Taking YOU Out of the Story
When readers read a book, they know that someone is telling them a story. They see the author’s name on the cover with the book title and know the story is ‘by’ the author named. However, in a fiction setting, unless it is supposed to be a fictional memoir about the author, by the author, the author should not appear in the story specifically to tell the reader the story. Usually the author will pick a primary character to be the ‘star’ of the story, the one whose thoughts and feelings (point of view) convey indirectly what the author wants to say to the reader through the story. This creates a ‘believability contract’ between the author and the reader.
One of the main tenets of a fiction believability contract is...
The author shall not intrude in the story by directly addressing the reader, thereby destroying the suspension of disbelief.
So what exactly is ‘intrusion by the author’? One of the most insidious forms that many authors indulge in is the habit of using ‘you’ in a general sense to give an example of a hypothetical situation. Oftentimes these hypothetical situations switch to present tense within a past-tense storyline, creating an even more prominent sense of intrusion that destroys believability by pulling the reader out of the ongoing story. Here’s a passage to demonstrate:
Only a few yards to go and – he tripped and nearly fell, but caught himself on a support pillar just in time. Gripping his side as he gasped for air, he watched the train doors slide shut, too far away for him to even think of jumping through them. When something like this happens – when you’re so close, but just miss the mark – it makes your failure that much harder to accept. And this was a failure extremely hard for him to handle. It wasn’t just that he’d missed the train; he’d missed an opportunity to better his life ... an opportunity that would never come again. All by being a few seconds late. Still breathing hard, he dragged a hand down his sweaty face and cursed profusely as he watched the end of the train disappear around the bend.
The story is moving along fine with the pronoun ‘he’ to refer to this unnamed character in third person. We know he is rushing to catch a train because the invisible narrator (the author) has told us so, using typical fiction storytelling techniques. We also know the character is frustrated and angry, because he curses and runs a hand irritably over his face. However, as soon as we hit the phrase ‘When something like this happens – when you’re so close,’ everything comes to a halt. Notice how the verb tense changes from past to present (tripped, gasped – and then happens, makes). That’s the first clue the intruding authorial statement doesn’t belong. Because at that point, the invisible narrator ceases to be invisible and makes face-to-face contact with the reader by stepping outside the story and addressing the reader as ‘you.’ Then, when the author returns to using the pronoun ‘he,’ the reader has to shift gears again and try to get back into the story. But the damage is already done. Like a hypnotist, the author has snapped his fingers and awakened the reader from the trance of suspended disbelief.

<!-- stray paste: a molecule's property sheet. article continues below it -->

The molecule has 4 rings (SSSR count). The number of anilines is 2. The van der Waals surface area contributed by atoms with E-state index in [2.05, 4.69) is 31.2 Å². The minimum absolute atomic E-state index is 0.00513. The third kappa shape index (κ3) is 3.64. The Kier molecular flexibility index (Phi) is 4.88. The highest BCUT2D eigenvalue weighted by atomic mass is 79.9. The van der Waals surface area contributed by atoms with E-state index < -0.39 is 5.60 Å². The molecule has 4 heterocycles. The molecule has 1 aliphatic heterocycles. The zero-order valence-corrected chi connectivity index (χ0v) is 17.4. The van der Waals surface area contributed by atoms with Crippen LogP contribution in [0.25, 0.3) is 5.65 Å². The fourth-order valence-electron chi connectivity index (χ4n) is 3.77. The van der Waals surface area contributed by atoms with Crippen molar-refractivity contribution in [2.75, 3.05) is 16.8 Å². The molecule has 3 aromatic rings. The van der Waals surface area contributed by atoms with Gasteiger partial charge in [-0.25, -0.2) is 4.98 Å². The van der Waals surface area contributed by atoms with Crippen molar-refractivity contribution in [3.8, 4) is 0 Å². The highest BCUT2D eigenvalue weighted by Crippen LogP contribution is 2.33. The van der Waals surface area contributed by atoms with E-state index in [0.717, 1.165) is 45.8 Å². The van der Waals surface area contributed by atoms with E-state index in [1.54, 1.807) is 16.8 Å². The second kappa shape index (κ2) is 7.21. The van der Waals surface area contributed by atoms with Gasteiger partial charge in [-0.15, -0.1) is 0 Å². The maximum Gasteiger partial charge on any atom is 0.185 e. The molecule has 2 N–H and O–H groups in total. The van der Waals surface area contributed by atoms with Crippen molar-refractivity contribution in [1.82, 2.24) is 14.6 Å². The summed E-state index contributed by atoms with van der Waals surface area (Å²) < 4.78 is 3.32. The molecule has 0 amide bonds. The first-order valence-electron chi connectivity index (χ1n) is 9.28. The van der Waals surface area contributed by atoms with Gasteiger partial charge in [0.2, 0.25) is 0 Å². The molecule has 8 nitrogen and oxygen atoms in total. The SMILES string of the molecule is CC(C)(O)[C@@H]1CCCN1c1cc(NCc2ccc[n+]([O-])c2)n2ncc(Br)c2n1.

Another serious authorial intrusion is accomplished with parenthetical asides – that is, adding information that clearly is not part of the ongoing story. Usually the author feels compelled to encase the errant information in parentheses. Here’s an example:
Wynona knew she wasn’t beautiful, but she didn’t let that stop her from having a good time at the barn dance. (So, anyway, who gets to decide what beautiful is and who possesses that transient quality?) Her lively laughter and animated demeanor at first brought only frowns of disapproval, but gradually, when the others at the gathering realized she was simply enjoying herself, their discomfort eased. (And why would she care if she made others uncomfortable? They’d been making her feel uncomfortable all her life.)
It’s easy to see that parenthetical asides could quickly become annoying to most readers. Why? Because it disrupts the reading flow of the story. Just when the reader is about to get interested in Wynona’s antics at the dance, the author jumps in and asks a question about who decides what is beautiful. A better approach would be to couch those questions within Wynona’s point of view, making her wonder about the issues, rather than the author stepping up to ask the reader.
An even more damaging intrusion is the ‘Dear Reader’ address within the story – “And, as you know, dear reader, our heroine Pauline cannot swim.”
When intrusions are a good thing.
Humor always gives a good excuse to break longstanding ‘rules’ of writing. In humor, oftentimes the more outrageous the writing style, the funnier it is. Humor gives the author free reign to talk directly to the reader. This is where those pesky parenthetical asides come in handy.
Also, the practice of the author casting himself in the story as a recurring character can become a source of amusement for the author as well as the reader.
So, to recap, any author who’s shooting for a level of reader absorption in a fictional story should avoid any disruptions that would show the puppet strings or the bracing that props up the stage in that story. But when the objective is to amuse your reader, let your style shine and use whatever devices you can to showcase your sense of humor.
Pat Morrison, Penumbra Publishing